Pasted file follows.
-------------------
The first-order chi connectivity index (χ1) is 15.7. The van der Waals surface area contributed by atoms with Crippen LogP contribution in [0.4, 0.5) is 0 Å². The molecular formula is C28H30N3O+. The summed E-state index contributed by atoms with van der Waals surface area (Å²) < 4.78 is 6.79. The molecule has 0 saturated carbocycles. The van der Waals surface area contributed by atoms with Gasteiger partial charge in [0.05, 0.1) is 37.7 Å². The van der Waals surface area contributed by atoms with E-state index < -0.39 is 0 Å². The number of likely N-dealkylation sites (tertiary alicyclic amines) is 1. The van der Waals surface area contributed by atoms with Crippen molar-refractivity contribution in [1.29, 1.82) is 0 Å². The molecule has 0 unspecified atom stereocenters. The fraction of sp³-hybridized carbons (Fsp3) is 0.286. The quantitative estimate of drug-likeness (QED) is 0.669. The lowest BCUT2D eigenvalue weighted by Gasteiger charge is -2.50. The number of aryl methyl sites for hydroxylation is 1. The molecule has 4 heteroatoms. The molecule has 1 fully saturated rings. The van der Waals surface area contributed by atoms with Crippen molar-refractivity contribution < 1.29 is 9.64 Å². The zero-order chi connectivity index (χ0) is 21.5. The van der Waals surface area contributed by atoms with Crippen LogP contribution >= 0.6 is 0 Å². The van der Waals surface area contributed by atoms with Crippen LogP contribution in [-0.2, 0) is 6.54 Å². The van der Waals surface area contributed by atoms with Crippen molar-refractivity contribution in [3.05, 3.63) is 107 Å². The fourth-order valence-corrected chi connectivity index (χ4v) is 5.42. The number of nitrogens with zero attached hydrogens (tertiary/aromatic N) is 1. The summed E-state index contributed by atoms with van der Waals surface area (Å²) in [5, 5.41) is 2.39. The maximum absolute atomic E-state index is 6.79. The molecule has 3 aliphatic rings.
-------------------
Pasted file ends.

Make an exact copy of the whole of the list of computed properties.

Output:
The first-order chi connectivity index (χ1) is 15.7. The van der Waals surface area contributed by atoms with Crippen LogP contribution in [0.4, 0.5) is 0 Å². The molecular formula is C28H30N3O+. The summed E-state index contributed by atoms with van der Waals surface area (Å²) < 4.78 is 6.79. The molecule has 0 saturated carbocycles. The van der Waals surface area contributed by atoms with Gasteiger partial charge in [0.05, 0.1) is 37.7 Å². The van der Waals surface area contributed by atoms with E-state index < -0.39 is 0 Å². The number of likely N-dealkylation sites (tertiary alicyclic amines) is 1. The van der Waals surface area contributed by atoms with Crippen molar-refractivity contribution in [1.29, 1.82) is 0 Å². The molecule has 0 unspecified atom stereocenters. The fraction of sp³-hybridized carbons (Fsp3) is 0.286. The quantitative estimate of drug-likeness (QED) is 0.669. The lowest BCUT2D eigenvalue weighted by Gasteiger charge is -2.50. The number of aryl methyl sites for hydroxylation is 1. The molecule has 4 heteroatoms. The molecule has 1 fully saturated rings. The van der Waals surface area contributed by atoms with Crippen molar-refractivity contribution < 1.29 is 9.64 Å². The zero-order chi connectivity index (χ0) is 21.5. The van der Waals surface area contributed by atoms with Crippen LogP contribution >= 0.6 is 0 Å². The van der Waals surface area contributed by atoms with Crippen LogP contribution in [-0.2, 0) is 6.54 Å². The van der Waals surface area contributed by atoms with Crippen molar-refractivity contribution in [3.05, 3.63) is 107 Å². The fourth-order valence-corrected chi connectivity index (χ4v) is 5.42. The number of nitrogens with zero attached hydrogens (tertiary/aromatic N) is 1. The summed E-state index contributed by atoms with van der Waals surface area (Å²) in [5, 5.41) is 2.39. The maximum absolute atomic E-state index is 6.79. The molecule has 3 aliphatic rings.